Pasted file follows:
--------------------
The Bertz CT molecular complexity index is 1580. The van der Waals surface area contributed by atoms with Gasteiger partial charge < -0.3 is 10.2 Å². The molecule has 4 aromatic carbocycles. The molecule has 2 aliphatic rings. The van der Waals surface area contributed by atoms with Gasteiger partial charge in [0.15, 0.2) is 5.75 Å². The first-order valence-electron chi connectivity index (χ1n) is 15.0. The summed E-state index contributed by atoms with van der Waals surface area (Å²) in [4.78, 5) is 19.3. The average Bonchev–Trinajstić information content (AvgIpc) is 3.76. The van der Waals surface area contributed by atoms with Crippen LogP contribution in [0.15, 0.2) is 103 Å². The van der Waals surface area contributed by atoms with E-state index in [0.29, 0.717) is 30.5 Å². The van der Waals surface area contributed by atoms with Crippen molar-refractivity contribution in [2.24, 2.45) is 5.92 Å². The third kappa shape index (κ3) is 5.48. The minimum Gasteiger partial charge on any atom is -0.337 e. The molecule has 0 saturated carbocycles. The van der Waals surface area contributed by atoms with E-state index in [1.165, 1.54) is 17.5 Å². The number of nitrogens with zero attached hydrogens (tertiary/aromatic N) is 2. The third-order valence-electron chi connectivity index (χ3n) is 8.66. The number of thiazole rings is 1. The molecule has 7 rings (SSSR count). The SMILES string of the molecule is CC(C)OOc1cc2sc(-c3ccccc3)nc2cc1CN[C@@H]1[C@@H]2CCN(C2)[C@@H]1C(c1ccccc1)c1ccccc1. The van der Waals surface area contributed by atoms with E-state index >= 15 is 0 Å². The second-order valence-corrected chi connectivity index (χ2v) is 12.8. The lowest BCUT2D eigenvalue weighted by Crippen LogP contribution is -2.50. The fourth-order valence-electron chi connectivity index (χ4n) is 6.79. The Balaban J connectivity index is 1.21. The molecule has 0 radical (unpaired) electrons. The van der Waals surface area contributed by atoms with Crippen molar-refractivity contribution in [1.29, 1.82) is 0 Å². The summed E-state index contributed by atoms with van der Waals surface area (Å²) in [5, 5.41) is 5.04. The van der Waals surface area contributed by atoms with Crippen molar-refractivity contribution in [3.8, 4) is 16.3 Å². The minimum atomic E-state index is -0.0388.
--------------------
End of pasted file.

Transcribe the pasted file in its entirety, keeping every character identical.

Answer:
The Bertz CT molecular complexity index is 1580. The van der Waals surface area contributed by atoms with Gasteiger partial charge < -0.3 is 10.2 Å². The molecule has 4 aromatic carbocycles. The molecule has 2 aliphatic rings. The van der Waals surface area contributed by atoms with Gasteiger partial charge in [0.15, 0.2) is 5.75 Å². The first-order valence-electron chi connectivity index (χ1n) is 15.0. The summed E-state index contributed by atoms with van der Waals surface area (Å²) in [4.78, 5) is 19.3. The average Bonchev–Trinajstić information content (AvgIpc) is 3.76. The van der Waals surface area contributed by atoms with Crippen LogP contribution in [0.15, 0.2) is 103 Å². The van der Waals surface area contributed by atoms with E-state index in [0.29, 0.717) is 30.5 Å². The van der Waals surface area contributed by atoms with Crippen molar-refractivity contribution in [2.24, 2.45) is 5.92 Å². The third kappa shape index (κ3) is 5.48. The minimum Gasteiger partial charge on any atom is -0.337 e. The molecule has 0 saturated carbocycles. The van der Waals surface area contributed by atoms with E-state index in [1.165, 1.54) is 17.5 Å². The number of nitrogens with zero attached hydrogens (tertiary/aromatic N) is 2. The third-order valence-electron chi connectivity index (χ3n) is 8.66. The number of thiazole rings is 1. The molecule has 7 rings (SSSR count). The SMILES string of the molecule is CC(C)OOc1cc2sc(-c3ccccc3)nc2cc1CN[C@@H]1[C@@H]2CCN(C2)[C@@H]1C(c1ccccc1)c1ccccc1. The van der Waals surface area contributed by atoms with E-state index >= 15 is 0 Å². The second-order valence-corrected chi connectivity index (χ2v) is 12.8. The lowest BCUT2D eigenvalue weighted by Crippen LogP contribution is -2.50. The fourth-order valence-electron chi connectivity index (χ4n) is 6.79. The Balaban J connectivity index is 1.21. The molecule has 0 radical (unpaired) electrons. The van der Waals surface area contributed by atoms with Crippen molar-refractivity contribution in [1.29, 1.82) is 0 Å². The summed E-state index contributed by atoms with van der Waals surface area (Å²) in [5, 5.41) is 5.04. The van der Waals surface area contributed by atoms with Crippen molar-refractivity contribution in [3.8, 4) is 16.3 Å². The minimum atomic E-state index is -0.0388.